Arthur Kill Correctional Facility will officially be Staten Island’s first major film studio, thanks to a deal inked by the state last week. Experts expect the studios will cement Staten Island’s role as a major production hub for film and television, as well as boost local businesses.
Gina Argento, the president and CEO of Broadway Stages, which will build the studio at Arthur Kill, said producers have begun to realize the borough’s untapped potential.
So far this year, the city has issued 153 permits for film shoots in Staten Island, according to the Mayor’s Office for Media and Entertainment (MOME). Some of the shows and movies that have filmed in the borough this year include “The Americans,” “Ocean’s Eight” and Marvel’s “The Defenders.”
“It’s easy to film a single movie or single show in just one borough because there are different neighborhoods that offer different locations. It’s a big draw,” Argento said.
Once the 65-acre site completes its $20 million renovation, Argento predicted that this trend will grow exponentially.
The deal between Broadway Stages, which operates a studio space in Greenpoint, and the state’s Empire State Development Corporation, which has been looking to redevelop the prison for years, will create five new soundstages totaling 100,000 square feet. Argento said the design will keep some of the facility’s look for shows that are set in prisons, but there will be adaptive reuse of many of the location’s interiors.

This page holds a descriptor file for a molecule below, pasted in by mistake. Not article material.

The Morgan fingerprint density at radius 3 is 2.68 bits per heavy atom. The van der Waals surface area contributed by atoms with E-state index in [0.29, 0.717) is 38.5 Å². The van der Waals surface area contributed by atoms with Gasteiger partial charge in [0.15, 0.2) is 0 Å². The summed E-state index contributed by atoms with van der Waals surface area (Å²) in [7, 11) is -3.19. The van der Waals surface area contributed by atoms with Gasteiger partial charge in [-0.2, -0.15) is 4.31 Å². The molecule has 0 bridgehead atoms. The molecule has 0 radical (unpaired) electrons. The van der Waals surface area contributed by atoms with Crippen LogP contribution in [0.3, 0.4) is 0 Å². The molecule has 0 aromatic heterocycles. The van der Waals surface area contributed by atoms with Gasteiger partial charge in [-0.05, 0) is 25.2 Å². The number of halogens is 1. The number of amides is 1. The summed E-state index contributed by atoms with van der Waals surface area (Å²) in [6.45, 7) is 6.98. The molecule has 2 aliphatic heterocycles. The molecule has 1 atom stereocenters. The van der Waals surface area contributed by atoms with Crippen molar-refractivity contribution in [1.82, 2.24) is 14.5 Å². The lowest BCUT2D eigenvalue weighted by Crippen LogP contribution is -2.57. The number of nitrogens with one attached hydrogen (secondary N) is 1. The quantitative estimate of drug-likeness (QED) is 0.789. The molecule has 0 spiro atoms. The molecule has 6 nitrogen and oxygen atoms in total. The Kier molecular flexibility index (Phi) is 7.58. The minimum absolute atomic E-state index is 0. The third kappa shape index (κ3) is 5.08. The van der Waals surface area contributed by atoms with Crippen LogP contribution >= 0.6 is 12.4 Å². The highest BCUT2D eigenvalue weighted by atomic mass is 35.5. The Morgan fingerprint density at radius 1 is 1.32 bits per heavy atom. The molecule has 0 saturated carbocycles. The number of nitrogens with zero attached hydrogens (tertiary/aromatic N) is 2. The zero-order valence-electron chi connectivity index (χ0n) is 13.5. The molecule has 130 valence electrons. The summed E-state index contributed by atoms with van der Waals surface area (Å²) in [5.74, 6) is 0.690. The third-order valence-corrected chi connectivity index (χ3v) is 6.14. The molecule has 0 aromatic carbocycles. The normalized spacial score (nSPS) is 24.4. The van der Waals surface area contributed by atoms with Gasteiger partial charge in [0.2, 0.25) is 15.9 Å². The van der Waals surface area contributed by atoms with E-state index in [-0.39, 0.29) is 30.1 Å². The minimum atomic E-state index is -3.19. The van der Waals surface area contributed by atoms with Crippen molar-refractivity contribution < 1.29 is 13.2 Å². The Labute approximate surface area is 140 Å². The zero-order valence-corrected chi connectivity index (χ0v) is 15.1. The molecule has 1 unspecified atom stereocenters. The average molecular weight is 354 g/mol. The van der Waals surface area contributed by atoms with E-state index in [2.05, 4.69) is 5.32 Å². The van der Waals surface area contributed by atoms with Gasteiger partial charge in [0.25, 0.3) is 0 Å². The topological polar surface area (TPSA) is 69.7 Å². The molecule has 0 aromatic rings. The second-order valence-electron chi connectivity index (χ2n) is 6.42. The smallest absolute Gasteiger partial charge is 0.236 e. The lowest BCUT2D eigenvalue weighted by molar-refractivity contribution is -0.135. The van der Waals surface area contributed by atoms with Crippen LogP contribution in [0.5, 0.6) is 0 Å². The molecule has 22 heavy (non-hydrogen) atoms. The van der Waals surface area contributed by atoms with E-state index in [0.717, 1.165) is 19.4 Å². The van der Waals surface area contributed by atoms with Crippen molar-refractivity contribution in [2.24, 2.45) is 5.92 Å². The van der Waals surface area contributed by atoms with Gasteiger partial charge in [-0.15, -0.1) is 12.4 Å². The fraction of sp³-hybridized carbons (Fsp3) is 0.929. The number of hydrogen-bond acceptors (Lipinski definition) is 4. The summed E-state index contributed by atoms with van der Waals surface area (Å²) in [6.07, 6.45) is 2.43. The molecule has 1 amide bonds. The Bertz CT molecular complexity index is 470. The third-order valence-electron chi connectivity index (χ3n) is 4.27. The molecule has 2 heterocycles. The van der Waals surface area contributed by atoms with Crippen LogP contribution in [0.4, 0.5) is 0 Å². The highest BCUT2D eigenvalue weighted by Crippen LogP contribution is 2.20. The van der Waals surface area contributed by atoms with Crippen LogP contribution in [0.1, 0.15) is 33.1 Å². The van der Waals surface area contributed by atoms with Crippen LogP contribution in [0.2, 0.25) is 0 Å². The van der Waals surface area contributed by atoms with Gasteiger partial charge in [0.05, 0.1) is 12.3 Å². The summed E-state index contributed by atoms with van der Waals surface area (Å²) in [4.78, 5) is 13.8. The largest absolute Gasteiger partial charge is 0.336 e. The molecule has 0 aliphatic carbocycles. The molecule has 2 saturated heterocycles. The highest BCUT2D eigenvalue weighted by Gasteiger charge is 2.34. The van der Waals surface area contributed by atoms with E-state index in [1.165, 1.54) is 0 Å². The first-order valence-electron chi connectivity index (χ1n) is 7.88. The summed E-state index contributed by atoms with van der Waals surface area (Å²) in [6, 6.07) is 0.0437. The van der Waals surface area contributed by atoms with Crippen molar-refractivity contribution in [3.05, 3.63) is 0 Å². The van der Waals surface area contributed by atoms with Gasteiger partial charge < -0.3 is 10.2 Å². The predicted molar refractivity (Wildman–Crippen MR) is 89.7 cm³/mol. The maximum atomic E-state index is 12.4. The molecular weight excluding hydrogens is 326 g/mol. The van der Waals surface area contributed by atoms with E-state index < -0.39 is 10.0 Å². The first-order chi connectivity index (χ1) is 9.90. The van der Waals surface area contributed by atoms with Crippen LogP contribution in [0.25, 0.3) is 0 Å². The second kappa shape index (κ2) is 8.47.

The prison’s gym, for example, can be turned into a soundstage and its offices could be backdrops for scenes set in government offices.
“We want to change the location to be the most state of the art,” she said.
The renovation also gives the studio the option of building an additional five soundstages totaling an additional approximately 70,000 square feet. Roughly 1,300 new jobs will be created following the redevelopment, according to Argento.
Julie Menin, the commissioner of MOME, said the new studio space has been a long time coming, as elected officials and community leaders have been asking for a bigger piece of the city’s filmmaking pot. Nearly half of filming permits are still issued in Manhattan, she said.
“We have a situation where a lot of communities that didn’t see filming wanted filming. We wanted to change that equation,” she said.
Menin predicts that the Arthur Kill studio will attract more and more productions because directors will be able to film exteriors and soundstage interiors in very close proximity to each other. She added that the studios will likely boost local businesses.
In addition to film-crew patronage, mom-and-pops should get added business from film fans checking out their favorite shooting locations.
“So the more Staten island is featured in various TV and movie production … the more tourism dollars bring to the community,” she said.